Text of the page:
Basically I was diagnosed with breast cancer on Thursday. In the past month the lump has grown from not sure if that’s a lump to it in-operable at the size it is and stretching my skin. I have been told by the doctor I need chemo to shrink the cancer before they can operate. I am also going for a CT scan and bone marrow test this Tuesday.
The thing I am worried about is why haven’t they told me to get a mastectomy? Do they think it has spread and this is why the want to start chemo straight away?
It is fairly common in the case of a larger tumor to give chemo prior to surgery. This is called neo-adjuavant chemotherapy. In some cases it can reduce what would otherwise be an inoperable tumor to a size that can be completely removed. This plan has the additional advantage, in the case of a fast-growing tumor, of addressing any possible spread (matastasis) or microinvasions (tiny clusters of malignant cells as yet too small to be detected) right away, through administration of a sytemic tx (one affecting the whole body), rather than waiting until after sugery and/or radiation (local txs).
This does not necessarily mean that your doctors believe your cancer HAS spread. It is routine to do additional tests (CT scan, bone scans, etc.) to check for evidence of distant metastases. The results of those tests, as well as lymph node biopsy to look for the presence or absence of lymph node involvement, will allow them to determine the Stage of your BC, and to make recommendations regarding a treatment plan most appropriate in yor specific case.
It sounds as though you are in goods hands and that the order of treatment suggested is correct. However, if you are not getting all of your questions answered, or still feel uncertain about the treatment plan that has been recommended, you could request an appoinment for a second opinion consultation. (The main drawback to this would be further delay in getting started with tx of what you have described as a a fast-growing tumor, which is likely to be an aggressive grade of BC.)
Firstly, I wanted to let you know how sorry I am that you have received a diagnosis of breast cancer and hope we can help reduce at least some of the anxiety you are currently feeling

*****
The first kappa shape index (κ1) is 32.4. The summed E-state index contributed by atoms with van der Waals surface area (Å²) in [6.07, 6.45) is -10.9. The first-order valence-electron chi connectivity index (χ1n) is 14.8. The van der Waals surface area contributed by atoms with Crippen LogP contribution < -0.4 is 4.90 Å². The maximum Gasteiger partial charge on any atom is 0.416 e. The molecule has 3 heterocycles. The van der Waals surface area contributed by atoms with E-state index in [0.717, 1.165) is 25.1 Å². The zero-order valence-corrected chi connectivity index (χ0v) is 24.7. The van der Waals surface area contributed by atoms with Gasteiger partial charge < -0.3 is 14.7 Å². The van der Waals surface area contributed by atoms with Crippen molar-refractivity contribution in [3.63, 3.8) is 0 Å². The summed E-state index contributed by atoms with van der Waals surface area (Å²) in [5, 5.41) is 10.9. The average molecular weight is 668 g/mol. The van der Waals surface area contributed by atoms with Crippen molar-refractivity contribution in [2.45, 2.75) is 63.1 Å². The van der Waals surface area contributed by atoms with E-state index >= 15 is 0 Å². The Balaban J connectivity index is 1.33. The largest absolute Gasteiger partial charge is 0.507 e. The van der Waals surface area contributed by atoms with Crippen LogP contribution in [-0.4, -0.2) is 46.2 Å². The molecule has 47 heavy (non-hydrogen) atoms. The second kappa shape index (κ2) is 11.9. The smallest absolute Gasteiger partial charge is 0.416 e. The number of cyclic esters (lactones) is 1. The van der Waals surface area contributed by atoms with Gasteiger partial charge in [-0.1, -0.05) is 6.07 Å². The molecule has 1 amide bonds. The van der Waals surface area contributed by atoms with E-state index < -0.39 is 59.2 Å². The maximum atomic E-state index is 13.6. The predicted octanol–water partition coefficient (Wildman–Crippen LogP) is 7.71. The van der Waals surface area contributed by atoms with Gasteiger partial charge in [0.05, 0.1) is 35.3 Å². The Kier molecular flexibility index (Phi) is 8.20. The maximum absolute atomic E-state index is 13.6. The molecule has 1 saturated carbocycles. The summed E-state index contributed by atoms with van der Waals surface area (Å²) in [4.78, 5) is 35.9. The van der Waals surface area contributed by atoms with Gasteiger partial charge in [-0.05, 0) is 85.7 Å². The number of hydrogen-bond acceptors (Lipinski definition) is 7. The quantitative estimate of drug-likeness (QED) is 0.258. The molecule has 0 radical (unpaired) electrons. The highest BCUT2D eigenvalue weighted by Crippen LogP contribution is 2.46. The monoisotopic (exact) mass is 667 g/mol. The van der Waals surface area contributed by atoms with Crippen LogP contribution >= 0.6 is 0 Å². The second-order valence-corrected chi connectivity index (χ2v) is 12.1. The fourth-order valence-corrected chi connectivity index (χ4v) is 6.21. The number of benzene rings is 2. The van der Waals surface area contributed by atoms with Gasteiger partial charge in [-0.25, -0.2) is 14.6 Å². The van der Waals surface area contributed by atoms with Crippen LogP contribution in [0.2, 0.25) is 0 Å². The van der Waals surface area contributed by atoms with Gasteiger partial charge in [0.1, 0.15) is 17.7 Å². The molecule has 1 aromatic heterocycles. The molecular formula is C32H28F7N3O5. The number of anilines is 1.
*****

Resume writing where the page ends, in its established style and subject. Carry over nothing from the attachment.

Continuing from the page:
BlueButterfly has given some wonderful, comprehensive advice, but wanted to added a couple of additional points as well.
You've indicated that your tumor has grown in size from a small lump, to being inoperable in only 4 weeks.
This is an indication of quite an aggressive, invasive cancer.
If your medical team has used the word "inoperable", this means that the cancer cannot be removed at this time by surgery alone which I hope answers your question as to why you have not been offered the choice of a mastectomy.However, it's important to know that "inoperable" doesn't mean "untreatable"
The term inoperable usually occurs if the cancer is too large in size to be removed so other options are considered as to how to shrink the cancer to a size where it can be surgically treated which is why you are having chemotherapy straight away to shrink the tumor down.
Please try not to worry too much (if you can) about mastectomies or if the tumor has spread as it is so easy to become overwhelmed
The thing to concentrate on at the moment is shrinking that tumor down. Once this is achieved, a whole list of options will open up for you and your team will certainly discuss this with you fully.
Please keep in contact if you can to let us know how you get on and I wish you the very best
I don't have any additional medical information to provide you, but I just wanted to add my good wishes for you to bluebutterfly and Nalani's.
I'm really sorry about your cancer diagnosis also but I hope that you will try to remain positive about beating this disease. I truly believe our attitude has a lot to do with how we recover, so as hard as it is, please try to keep your spirits up and always hopeful. Rely on your doctors to do what's best for you as far as treatment and on the support of family and friends. Our thoughts are with you and we do care.
Sending you a big hug from Michigan ( ),
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